Greenwich Kicks-Off Ovarian Cancer Awareness Month
By Richard Kaufman
The SoulCycle on Mason Street in Greenwich was buzzing on Tuesday night, as residents gathered for a spin class to sweat for a good cause.
Over $24,000 was raised to support the MAT Program, which was established earlier this year by town resident, Kaile Zagger, and Dr. Elena Ratner, associate professor of Obstetrics, Gynecology & Reproductive Sciences at Yale School of Medicine.
Named after Zagger’s mother, Marilyn Ann Trahan (MAT), who lost her battle with ovarian cancer 20 years ago at the age of 46, the initiative is the first of its kind in the United States. It consists of a rigorous curriculum that empowers and educates the medical provider community so they can recognize the early signs of ovarian and breast cancer.
According to the American Cancer Society, 300,000 new cases of breast and ovarian cancer were diagnosed in the United States last year, and of those, 55,000 women died. Ovarian cancer is particularly difficult to recognize in its early stages, so the rate of death is the highest among all female reproductive cancers.
The fundraiser also kicked-off Ovarian Cancer Awareness Month in Greenwich, as First Selectman Peter Tesei was on hand to present a proclamation. This month, the exterior of Town Hall is decorated with teal-colored lights, and businesses around town will turn teal, too.
“You are making a difference by what you’re doing tonight, and throughout the year by advocating for early intervention and education about symptoms of ovarian cancer,” said Tesei to the MAT Program leadership team. “We’ve all been touched by cancer in some way. It’s an insidious disease and one that we can overcome, and particularly overcome if we have early intervention and knowledge about it.”
The program has grown tremendously since it was established four-and-a-half months ago.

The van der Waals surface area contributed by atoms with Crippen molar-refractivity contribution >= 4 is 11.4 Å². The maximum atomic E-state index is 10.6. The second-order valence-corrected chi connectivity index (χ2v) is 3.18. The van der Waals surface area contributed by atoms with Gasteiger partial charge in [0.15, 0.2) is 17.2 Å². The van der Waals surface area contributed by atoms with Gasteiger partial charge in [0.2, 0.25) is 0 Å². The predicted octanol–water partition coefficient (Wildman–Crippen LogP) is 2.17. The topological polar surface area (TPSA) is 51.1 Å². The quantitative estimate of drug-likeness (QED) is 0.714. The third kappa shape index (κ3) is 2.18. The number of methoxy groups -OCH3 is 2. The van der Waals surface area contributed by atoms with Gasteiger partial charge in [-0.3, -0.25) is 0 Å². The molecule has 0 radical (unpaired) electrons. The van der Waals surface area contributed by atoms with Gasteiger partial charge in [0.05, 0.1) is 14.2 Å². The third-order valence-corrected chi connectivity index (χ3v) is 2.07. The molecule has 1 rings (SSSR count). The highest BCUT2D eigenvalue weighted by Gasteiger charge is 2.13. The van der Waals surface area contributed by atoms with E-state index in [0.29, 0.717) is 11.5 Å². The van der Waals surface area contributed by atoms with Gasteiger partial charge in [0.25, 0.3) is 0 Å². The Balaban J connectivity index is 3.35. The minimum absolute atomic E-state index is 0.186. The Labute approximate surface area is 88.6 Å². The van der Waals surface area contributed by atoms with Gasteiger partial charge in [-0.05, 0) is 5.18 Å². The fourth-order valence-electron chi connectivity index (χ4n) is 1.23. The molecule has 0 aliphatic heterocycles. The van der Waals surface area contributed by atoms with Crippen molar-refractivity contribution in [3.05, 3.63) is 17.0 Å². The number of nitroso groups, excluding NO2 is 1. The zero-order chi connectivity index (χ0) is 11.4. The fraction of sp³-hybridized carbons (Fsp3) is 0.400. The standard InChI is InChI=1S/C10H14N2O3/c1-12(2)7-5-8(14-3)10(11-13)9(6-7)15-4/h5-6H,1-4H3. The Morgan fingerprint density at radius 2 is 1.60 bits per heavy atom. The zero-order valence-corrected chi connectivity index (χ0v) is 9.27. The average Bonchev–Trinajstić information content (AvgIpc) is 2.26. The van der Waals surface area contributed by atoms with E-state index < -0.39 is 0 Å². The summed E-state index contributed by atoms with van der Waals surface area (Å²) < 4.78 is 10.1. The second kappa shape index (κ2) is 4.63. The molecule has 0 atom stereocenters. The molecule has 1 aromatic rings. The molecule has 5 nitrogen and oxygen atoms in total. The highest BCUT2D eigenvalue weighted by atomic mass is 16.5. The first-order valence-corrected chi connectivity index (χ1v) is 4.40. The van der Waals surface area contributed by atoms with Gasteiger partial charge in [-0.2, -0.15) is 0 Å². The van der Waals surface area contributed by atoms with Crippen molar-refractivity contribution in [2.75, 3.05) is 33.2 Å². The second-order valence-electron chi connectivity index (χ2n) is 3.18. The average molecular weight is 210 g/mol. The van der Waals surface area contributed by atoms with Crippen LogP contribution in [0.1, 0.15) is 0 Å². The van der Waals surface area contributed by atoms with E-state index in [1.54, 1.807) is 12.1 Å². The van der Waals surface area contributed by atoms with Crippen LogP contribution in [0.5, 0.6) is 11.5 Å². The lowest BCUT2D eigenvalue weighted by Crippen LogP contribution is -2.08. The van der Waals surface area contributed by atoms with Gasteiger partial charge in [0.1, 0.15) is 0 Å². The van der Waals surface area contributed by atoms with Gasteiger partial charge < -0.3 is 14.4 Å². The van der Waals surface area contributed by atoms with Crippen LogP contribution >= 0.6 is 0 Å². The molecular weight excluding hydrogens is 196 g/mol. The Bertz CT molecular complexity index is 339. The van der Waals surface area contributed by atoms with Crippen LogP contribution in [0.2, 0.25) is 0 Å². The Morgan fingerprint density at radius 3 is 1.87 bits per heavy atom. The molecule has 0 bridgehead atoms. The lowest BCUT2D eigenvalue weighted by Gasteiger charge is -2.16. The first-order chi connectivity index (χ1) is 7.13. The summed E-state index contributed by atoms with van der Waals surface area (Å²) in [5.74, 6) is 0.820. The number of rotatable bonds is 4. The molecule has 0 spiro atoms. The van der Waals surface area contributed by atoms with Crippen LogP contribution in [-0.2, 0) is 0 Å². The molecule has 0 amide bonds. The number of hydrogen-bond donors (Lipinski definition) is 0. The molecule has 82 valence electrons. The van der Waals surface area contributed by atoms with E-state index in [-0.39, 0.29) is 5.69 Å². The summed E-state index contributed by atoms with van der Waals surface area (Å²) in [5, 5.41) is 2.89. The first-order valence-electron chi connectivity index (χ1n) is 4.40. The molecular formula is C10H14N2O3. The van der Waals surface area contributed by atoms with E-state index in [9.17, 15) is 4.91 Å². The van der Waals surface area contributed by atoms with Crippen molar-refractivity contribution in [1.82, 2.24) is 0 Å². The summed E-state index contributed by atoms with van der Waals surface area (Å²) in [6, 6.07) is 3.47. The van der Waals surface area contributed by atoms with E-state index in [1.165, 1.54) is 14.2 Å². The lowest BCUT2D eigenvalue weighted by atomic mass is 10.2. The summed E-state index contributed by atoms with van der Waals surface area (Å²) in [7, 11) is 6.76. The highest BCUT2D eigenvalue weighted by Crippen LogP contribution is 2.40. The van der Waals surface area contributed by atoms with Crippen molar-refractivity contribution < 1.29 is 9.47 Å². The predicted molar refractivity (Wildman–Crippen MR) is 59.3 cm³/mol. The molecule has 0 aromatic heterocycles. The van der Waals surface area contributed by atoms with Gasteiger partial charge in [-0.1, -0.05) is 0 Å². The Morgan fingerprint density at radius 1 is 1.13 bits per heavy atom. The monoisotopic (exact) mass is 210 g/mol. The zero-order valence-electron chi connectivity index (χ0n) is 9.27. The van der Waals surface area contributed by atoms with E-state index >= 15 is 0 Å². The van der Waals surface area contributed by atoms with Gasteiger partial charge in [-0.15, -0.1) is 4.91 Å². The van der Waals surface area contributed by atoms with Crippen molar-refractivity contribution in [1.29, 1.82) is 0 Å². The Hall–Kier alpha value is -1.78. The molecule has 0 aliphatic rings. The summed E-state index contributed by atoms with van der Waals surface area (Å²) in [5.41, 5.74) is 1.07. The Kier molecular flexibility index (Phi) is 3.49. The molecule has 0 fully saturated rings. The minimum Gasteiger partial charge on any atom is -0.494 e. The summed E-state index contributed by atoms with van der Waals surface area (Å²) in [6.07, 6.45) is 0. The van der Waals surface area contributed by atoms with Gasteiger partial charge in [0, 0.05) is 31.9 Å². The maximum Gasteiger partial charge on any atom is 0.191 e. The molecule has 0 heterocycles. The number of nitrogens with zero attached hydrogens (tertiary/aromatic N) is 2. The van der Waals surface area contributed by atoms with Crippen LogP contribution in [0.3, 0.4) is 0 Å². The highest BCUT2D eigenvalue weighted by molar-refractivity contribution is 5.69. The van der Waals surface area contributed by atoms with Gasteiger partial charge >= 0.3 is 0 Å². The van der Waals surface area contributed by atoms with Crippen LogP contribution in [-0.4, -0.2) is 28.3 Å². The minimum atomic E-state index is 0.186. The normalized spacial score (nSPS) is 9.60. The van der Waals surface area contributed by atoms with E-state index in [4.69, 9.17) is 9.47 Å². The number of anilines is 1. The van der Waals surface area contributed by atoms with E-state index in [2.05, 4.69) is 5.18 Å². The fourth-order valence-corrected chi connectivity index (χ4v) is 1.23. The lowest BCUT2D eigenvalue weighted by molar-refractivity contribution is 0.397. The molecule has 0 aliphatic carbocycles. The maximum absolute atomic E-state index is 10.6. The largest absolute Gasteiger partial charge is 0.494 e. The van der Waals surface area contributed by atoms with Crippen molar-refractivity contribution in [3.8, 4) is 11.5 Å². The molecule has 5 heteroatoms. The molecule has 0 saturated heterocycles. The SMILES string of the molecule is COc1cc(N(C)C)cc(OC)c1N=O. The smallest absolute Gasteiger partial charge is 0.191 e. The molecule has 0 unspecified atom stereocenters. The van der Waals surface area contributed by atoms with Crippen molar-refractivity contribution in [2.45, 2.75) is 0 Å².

Twenty-three medical providers from Greenwich Hospital received MAT Designation in July, and they’re now armed with the tools to save lives. There will be another free, one hour training session, for all medical professionals on Sept. 25 in Greenwich.
The MAT Program will soon be launched in Stamford, at the remaining Yale affiliated hospitals and New York Presbyterian Health System. The goal is to designate and train 3,000 providers by Dec. 31, 2019.
On Tuesday, Zagger thanked the nearly 60 residents who attended the fundraiser before they began their 45 minute spin class.
“Every 39 seconds, a woman is diagnosed with ovarian cancer. Eighty percent of those diagnoses are late stage. Studies have shown that ovarian cancer patients have been sick for more than 24 months and have seen anywhere between 4-6 physicians with no diagnosis or a misdiagnosis,” Zagger said.
“Our hope is with this educational platform, we will change the story. We fundamentally believe that we are already doing that. We’ll detect the cancers earlier and prevent them altogether, because we will fight to keep our physicians in front of the disease instead of reacting to the disease.”
Dr. Elena Ratner also thanked everyone for contributing and helping MAT grow.
“I have diagnosed women earlier because of all of you. I have saved lives, and you have saved lives because of what you have done,” she said. “What we are trying to do is incredible. We’re trying to change the story; we’re trying to change the course of this disease that has not been able to be changed forever.”
Diane Powis, MAT Program’s chief spokeswoman, was diagnosed with stage 3 ovarian cancer in 2013 after experiencing “whispering” symptoms and getting misdiagnosed for nine months. She said on Tuesday that she feels lucky to be alive, and added that there’s still a lot to do to protect women from breast and ovarian cancer.
“Although we’re sitting on stationary bikes, we are moving at warp speed to make a difference,” Powis said.
For more information on the MAT Program, go to matdesignation.org.